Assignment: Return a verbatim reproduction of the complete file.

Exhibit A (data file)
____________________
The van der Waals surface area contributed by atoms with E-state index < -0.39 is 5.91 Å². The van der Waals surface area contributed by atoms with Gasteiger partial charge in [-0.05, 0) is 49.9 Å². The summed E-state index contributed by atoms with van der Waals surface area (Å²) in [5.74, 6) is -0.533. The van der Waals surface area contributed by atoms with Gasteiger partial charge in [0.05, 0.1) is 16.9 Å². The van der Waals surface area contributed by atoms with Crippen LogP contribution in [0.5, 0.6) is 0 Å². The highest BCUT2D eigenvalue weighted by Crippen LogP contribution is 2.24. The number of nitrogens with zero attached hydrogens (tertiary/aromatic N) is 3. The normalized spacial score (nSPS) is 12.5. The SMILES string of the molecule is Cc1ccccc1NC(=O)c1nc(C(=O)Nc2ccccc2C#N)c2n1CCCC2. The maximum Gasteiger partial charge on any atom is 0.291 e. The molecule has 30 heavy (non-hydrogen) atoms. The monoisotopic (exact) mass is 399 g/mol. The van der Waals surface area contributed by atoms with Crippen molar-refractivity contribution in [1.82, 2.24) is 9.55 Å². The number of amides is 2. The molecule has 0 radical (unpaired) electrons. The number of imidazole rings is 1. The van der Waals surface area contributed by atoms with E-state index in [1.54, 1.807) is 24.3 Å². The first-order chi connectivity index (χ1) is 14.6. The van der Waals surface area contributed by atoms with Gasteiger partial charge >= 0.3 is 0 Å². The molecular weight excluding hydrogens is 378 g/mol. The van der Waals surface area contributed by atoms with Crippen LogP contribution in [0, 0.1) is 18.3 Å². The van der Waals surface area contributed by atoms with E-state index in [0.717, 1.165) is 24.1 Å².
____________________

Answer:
The van der Waals surface area contributed by atoms with E-state index < -0.39 is 5.91 Å². The van der Waals surface area contributed by atoms with Gasteiger partial charge in [-0.05, 0) is 49.9 Å². The summed E-state index contributed by atoms with van der Waals surface area (Å²) in [5.74, 6) is -0.533. The van der Waals surface area contributed by atoms with Gasteiger partial charge in [0.05, 0.1) is 16.9 Å². The van der Waals surface area contributed by atoms with Crippen LogP contribution in [0.5, 0.6) is 0 Å². The highest BCUT2D eigenvalue weighted by Crippen LogP contribution is 2.24. The number of nitrogens with zero attached hydrogens (tertiary/aromatic N) is 3. The normalized spacial score (nSPS) is 12.5. The SMILES string of the molecule is Cc1ccccc1NC(=O)c1nc(C(=O)Nc2ccccc2C#N)c2n1CCCC2. The maximum Gasteiger partial charge on any atom is 0.291 e. The molecule has 30 heavy (non-hydrogen) atoms. The monoisotopic (exact) mass is 399 g/mol. The van der Waals surface area contributed by atoms with Crippen molar-refractivity contribution in [1.82, 2.24) is 9.55 Å². The number of amides is 2. The molecule has 0 radical (unpaired) electrons. The number of imidazole rings is 1. The van der Waals surface area contributed by atoms with E-state index in [1.54, 1.807) is 24.3 Å². The first-order chi connectivity index (χ1) is 14.6. The van der Waals surface area contributed by atoms with Gasteiger partial charge >= 0.3 is 0 Å². The molecular weight excluding hydrogens is 378 g/mol. The van der Waals surface area contributed by atoms with Crippen LogP contribution in [0, 0.1) is 18.3 Å². The van der Waals surface area contributed by atoms with E-state index in [0.717, 1.165) is 24.1 Å².